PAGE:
Low Growing Shrubs

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Umbrian

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Re: Low Growing Shrubs
« Reply #15 on: August 05, 2019, 06:21:30 AM »
That's beautiful Fermi, always interesting to see new plants I have never heard of even if there is no chance of obtaining one !
MGS member living and gardening in Umbria, Italy for past 19 years. Recently moved from my original house and now planning and planting a new small garden.

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John J

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Re: Low Growing Shrubs
« Reply #16 on: August 05, 2019, 01:31:07 PM »
Hi Fermi, on the subject of obtaining one of these fabulous plants, are they available commercially. My wife has a nephew who lives in Australia and he will be paying a visit to Cyprus next month. He lives in the Sydney area. Is there any possibility that he would be able to get hold of one of these plants and bring it with him? I know that Australia has very strict laws about taking plants and seeds into the country but does that apply in the opposite direction? Also he's a Cypriot and they are a law unto themselves!  ;)
Cyprus Branch Head. Gardens in a field 40 m above sea level with reasonably fertile clay soil.
"Aphrodite emerged from the sea and came ashore and at her feet all manner of plants sprang forth" John Deacon (13thC AD)

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Fermi

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Re: Low Growing Shrubs
« Reply #17 on: August 08, 2019, 07:18:57 AM »
Hi John,
we got our Pomaderris (and a lot of other plants ;D ) from a native plants nursery in Victoria http://www.goldfieldsrevegetation.com.au/ but he might be able to find it locally.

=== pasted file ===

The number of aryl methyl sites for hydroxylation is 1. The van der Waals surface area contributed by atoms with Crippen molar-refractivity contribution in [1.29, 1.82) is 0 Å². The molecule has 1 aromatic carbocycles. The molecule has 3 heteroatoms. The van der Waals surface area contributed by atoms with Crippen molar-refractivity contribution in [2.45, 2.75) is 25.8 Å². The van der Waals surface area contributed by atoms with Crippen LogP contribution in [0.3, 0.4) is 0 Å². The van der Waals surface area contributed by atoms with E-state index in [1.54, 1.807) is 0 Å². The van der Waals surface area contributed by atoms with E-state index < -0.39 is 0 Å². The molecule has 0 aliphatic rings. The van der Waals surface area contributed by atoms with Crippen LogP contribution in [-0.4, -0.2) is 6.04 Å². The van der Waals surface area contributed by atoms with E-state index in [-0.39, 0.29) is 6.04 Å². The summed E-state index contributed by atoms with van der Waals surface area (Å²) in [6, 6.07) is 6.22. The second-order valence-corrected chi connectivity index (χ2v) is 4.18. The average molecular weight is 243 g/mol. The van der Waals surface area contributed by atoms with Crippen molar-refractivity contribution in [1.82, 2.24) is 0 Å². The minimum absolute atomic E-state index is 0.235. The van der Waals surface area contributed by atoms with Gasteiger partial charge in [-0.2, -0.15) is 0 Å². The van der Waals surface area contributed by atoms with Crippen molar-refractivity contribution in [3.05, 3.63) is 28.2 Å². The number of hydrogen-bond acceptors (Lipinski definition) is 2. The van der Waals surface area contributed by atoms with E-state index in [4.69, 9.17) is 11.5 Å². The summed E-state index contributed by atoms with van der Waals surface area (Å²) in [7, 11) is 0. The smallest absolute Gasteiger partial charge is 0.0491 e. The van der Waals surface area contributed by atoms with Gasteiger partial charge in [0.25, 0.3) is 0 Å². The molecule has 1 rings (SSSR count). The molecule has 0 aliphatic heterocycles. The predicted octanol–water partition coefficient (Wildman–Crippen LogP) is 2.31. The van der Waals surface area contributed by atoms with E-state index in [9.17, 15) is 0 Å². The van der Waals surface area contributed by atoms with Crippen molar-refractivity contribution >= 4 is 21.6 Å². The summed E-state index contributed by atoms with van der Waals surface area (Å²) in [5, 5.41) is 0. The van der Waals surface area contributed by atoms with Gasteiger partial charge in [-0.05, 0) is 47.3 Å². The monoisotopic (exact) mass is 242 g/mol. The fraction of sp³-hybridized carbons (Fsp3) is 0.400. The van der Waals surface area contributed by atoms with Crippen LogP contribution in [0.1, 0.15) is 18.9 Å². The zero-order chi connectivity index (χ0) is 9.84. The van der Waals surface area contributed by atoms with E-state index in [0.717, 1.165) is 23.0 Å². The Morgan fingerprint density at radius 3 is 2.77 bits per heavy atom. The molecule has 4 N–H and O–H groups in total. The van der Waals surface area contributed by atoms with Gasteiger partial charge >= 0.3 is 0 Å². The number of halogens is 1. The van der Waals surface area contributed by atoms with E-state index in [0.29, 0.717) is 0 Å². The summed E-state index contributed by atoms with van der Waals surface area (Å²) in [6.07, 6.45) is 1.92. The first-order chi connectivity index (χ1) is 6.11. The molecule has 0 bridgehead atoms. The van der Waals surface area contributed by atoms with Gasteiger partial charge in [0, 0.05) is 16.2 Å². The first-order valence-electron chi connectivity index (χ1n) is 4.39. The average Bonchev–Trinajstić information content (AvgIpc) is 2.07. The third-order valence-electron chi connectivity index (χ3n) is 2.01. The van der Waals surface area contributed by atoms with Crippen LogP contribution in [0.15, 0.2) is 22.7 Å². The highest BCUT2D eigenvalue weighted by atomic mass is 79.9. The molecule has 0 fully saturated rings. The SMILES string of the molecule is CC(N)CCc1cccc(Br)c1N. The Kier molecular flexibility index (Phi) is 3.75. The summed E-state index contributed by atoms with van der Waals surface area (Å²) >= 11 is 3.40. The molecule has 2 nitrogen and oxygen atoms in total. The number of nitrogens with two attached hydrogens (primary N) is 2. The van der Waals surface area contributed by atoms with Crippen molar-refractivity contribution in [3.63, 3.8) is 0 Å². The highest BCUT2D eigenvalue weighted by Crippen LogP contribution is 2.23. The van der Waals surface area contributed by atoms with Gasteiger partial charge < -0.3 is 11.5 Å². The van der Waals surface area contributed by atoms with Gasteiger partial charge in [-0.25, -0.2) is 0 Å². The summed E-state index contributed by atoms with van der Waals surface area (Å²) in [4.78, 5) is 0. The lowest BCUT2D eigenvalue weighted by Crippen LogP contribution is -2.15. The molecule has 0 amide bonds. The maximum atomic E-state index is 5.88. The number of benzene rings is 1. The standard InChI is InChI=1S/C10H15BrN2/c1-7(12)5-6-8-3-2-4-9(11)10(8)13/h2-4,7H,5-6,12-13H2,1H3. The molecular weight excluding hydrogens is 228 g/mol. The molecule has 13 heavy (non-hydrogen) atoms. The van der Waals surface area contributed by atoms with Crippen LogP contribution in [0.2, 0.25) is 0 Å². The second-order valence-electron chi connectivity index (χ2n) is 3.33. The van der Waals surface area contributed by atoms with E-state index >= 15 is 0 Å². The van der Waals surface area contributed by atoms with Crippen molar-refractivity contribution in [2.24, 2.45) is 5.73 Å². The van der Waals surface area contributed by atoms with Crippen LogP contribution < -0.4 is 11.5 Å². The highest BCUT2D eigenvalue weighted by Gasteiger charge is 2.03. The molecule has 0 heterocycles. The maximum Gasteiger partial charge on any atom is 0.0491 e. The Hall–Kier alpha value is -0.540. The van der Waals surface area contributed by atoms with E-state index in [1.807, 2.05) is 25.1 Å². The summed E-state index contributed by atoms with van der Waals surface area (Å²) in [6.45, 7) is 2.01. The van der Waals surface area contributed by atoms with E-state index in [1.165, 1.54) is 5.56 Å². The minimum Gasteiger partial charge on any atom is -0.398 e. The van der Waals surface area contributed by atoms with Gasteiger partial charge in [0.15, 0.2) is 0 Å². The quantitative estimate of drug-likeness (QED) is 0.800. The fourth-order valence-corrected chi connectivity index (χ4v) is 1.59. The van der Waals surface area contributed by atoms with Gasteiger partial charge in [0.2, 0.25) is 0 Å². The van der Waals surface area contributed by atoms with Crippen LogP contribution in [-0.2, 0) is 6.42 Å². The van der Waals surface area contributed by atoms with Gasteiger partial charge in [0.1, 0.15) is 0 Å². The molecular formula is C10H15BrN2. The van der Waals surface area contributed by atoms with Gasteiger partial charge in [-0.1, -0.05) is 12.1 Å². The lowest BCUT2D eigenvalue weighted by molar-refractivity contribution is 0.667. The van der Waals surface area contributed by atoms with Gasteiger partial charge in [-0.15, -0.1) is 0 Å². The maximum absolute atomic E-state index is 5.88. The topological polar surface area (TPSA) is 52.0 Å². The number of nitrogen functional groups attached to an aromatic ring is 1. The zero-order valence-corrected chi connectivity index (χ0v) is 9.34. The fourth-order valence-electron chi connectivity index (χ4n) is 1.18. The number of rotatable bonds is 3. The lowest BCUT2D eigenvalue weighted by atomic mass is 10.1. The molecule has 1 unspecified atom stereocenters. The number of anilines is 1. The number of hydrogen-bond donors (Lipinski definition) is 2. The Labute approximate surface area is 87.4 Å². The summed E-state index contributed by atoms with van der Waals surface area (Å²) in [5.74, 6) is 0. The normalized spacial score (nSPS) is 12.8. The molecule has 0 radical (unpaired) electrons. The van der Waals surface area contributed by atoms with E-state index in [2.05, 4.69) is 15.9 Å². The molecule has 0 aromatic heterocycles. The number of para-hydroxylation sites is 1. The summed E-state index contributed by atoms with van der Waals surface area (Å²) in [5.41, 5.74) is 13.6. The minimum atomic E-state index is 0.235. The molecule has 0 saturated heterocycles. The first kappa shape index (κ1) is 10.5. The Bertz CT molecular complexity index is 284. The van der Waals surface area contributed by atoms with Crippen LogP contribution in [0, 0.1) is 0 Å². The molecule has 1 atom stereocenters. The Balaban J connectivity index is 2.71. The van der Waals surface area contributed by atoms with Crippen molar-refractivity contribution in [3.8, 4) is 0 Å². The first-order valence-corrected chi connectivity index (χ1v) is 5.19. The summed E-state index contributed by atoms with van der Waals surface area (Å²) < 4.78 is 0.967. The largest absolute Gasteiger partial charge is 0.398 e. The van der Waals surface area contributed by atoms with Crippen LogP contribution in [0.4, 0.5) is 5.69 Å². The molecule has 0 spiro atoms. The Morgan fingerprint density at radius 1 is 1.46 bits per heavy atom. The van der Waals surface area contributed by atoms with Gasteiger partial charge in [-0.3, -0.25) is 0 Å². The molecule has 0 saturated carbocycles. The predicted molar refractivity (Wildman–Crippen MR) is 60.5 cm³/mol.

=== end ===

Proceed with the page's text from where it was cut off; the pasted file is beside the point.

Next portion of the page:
A Japanese friend says that he frequently takes plants back home from Australia but only once was stopped by customs on the way out of Sydney and had the plants confiscated - can't really say why!
cheers
fermi
Mr F de Sousa, Central Victoria, Australia
member of AGS, SRGC, NARGS
working as a physio to support my gardening habit!

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Fermi

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Re: Low Growing Shrubs
« Reply #18 on: August 08, 2019, 01:51:18 PM »
Another low growing native plant we have from Goldfields Revegetation Nursery is this banksia which is in flower now. The first 3 pics are from 2015, the rest are from late July 2019.
When we got it a number of years ago it was called a dryandra but that genus has been subsumed into Banksia.
Unfortunately I cannot find the label for a better identiification,
cheers
fermi
Mr F de Sousa, Central Victoria, Australia
member of AGS, SRGC, NARGS
working as a physio to support my gardening habit!

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John J